But according to Gordon Flett, a professor in the faculty of health at York University and the Canada Research Chair in Personality & Health, there is a “very fine and important line” between “excellence strivers and extreme perfectionists.”
Perfectionism can lead to anxiety, stress and depression. Many of the summer programs are careful to ensure that there is diversity in the students’ schedules to avoid overworking them. For instance, the University of Toronto’s evening programming includes a cruise on Lake Ontario and a trip to a Toronto Blue Jays game.
Perfectionists can also be distinguished from those striving for excellence by how they handle adversity and failure, according to Flett. Those who are simply motivated students but not perfectionists “find a way to address the problem and work through it and maybe even reframe it as a learning opportunity,” he said.
Shad, according to Dada, gives her the opportunity to do that. “You’re able to make mistakes and grow from them rather than in the real world, where you might not get that chance,” she said. “So I think it’s like a practice round for real life. You learn from your mistakes in a safer environment than you would outside.”
Dada, who is spending July at the Lakehead University campus, chose to attend Shad because she wanted to grow academically but also to meet other young like-minded people.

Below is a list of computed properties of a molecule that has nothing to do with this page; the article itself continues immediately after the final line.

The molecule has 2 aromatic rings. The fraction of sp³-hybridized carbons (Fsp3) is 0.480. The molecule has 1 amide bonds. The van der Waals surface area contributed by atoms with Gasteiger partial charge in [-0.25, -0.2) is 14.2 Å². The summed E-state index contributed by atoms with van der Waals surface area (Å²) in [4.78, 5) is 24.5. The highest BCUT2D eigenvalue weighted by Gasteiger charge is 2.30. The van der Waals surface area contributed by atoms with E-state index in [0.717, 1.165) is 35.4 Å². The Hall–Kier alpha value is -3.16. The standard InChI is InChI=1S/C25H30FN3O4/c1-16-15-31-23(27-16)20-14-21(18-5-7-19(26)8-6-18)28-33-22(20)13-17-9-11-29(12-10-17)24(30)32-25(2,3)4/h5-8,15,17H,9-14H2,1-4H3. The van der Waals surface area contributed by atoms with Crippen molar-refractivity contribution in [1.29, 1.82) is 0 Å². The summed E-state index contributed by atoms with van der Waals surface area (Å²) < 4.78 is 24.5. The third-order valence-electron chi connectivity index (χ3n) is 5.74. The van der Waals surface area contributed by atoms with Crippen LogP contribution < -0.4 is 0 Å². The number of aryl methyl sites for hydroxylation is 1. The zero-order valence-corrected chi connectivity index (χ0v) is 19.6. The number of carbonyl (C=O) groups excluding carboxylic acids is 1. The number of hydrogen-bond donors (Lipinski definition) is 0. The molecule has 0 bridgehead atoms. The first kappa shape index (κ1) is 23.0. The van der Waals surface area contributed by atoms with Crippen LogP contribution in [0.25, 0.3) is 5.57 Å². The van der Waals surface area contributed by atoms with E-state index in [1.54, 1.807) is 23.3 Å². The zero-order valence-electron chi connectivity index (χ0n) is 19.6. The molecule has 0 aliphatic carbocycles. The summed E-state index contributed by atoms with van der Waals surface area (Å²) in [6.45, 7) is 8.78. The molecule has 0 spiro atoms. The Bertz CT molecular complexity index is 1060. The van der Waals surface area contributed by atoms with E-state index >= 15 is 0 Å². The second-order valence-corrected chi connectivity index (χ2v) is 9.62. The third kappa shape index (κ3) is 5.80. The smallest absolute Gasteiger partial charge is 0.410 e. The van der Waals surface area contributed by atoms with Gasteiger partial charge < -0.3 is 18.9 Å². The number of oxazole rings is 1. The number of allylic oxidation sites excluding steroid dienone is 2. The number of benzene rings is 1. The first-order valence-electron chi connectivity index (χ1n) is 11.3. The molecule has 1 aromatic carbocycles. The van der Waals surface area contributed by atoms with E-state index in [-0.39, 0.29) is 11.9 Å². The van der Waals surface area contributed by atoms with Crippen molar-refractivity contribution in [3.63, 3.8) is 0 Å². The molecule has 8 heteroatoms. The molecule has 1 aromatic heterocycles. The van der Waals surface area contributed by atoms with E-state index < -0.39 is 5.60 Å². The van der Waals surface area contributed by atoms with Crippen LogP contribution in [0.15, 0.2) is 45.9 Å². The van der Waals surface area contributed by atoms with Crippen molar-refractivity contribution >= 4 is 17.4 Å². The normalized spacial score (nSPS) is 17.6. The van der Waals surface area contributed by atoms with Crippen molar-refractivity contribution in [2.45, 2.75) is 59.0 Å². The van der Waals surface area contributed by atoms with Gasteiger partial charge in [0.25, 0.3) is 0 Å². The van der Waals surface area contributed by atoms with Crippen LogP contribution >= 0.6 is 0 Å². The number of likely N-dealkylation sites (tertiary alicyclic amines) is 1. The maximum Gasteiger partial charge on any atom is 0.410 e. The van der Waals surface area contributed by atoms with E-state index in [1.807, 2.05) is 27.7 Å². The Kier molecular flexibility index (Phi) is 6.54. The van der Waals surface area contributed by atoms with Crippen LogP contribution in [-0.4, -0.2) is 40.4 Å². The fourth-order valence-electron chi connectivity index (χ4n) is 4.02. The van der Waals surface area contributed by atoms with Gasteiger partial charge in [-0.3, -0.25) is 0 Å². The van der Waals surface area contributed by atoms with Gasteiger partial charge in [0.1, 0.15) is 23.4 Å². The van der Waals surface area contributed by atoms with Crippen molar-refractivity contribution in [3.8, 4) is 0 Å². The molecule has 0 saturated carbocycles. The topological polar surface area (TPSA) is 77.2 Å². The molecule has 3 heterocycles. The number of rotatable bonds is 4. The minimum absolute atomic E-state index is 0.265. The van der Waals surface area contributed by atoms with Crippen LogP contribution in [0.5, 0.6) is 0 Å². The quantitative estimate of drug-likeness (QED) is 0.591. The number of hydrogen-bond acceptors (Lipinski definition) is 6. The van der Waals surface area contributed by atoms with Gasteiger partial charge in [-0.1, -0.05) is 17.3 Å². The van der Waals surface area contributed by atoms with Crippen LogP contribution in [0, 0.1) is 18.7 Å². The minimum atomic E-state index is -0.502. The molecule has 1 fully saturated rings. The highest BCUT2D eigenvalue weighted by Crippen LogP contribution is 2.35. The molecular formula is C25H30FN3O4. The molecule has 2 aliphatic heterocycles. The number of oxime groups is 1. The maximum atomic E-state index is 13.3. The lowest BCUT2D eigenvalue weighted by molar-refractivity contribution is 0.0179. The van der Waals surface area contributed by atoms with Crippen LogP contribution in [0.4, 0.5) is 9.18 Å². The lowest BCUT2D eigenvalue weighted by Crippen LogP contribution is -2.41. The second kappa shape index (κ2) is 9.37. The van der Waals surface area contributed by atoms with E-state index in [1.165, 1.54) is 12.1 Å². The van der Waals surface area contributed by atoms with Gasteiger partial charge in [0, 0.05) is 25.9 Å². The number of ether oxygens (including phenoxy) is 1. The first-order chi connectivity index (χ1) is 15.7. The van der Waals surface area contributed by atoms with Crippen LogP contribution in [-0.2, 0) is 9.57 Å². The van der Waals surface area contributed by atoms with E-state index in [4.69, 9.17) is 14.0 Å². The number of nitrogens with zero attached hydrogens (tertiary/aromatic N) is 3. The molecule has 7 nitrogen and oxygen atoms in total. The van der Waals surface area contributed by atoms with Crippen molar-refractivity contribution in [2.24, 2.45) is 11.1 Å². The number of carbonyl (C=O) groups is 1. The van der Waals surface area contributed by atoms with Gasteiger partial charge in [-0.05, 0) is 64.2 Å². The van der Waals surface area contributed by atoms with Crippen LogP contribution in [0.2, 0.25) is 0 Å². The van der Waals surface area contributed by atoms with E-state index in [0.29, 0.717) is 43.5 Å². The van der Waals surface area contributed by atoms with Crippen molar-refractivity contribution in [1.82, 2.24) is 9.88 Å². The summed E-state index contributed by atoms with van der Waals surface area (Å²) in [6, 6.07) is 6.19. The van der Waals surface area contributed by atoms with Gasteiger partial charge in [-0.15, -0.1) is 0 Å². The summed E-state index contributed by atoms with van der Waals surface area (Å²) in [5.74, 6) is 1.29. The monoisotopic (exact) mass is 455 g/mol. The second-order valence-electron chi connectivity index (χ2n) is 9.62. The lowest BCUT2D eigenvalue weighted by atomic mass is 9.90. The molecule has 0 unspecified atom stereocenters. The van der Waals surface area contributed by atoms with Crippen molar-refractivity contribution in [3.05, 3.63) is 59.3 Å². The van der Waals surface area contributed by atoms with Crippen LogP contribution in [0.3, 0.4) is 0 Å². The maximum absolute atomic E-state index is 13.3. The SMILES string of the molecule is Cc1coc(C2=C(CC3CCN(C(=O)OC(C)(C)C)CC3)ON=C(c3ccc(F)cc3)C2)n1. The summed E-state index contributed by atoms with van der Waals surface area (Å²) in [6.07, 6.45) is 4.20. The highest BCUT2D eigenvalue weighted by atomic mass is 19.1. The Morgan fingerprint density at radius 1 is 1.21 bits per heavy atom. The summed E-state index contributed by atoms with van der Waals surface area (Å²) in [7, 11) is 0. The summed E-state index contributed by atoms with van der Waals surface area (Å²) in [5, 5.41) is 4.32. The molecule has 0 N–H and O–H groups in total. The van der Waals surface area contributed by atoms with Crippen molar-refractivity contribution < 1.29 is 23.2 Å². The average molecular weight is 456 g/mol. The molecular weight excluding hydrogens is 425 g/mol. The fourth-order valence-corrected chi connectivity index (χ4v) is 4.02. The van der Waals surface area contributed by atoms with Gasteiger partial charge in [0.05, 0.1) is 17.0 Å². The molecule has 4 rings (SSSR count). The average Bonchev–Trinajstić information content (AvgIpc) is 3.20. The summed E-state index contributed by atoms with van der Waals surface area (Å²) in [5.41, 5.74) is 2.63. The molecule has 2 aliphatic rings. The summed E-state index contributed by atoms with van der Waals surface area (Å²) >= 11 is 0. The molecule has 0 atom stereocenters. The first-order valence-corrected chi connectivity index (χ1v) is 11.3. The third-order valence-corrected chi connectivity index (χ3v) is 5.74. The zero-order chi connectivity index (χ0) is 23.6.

Boyed, who is at McMaster, reflected on how refreshing it is to work with “highly capable people who contribute very meaningfully to a project.” In high school, he said, Shad-type kids end up taking over group projects because they are bright and driven. But when thrown into a group with others like himself, in “a high-performance team environment,” he has found it to be a more collaborative experience.
Summer enrichment programs also give students a chance to figure out what they are interested in pursuing as a career, according to Andrea Masuda, communications assistant at the international and summer programs office at the University of Toronto.
She said many students attend their medicine and law programs at a young age so that they can learn about the fields, something they might not be exposed to otherwise until late in their university careers.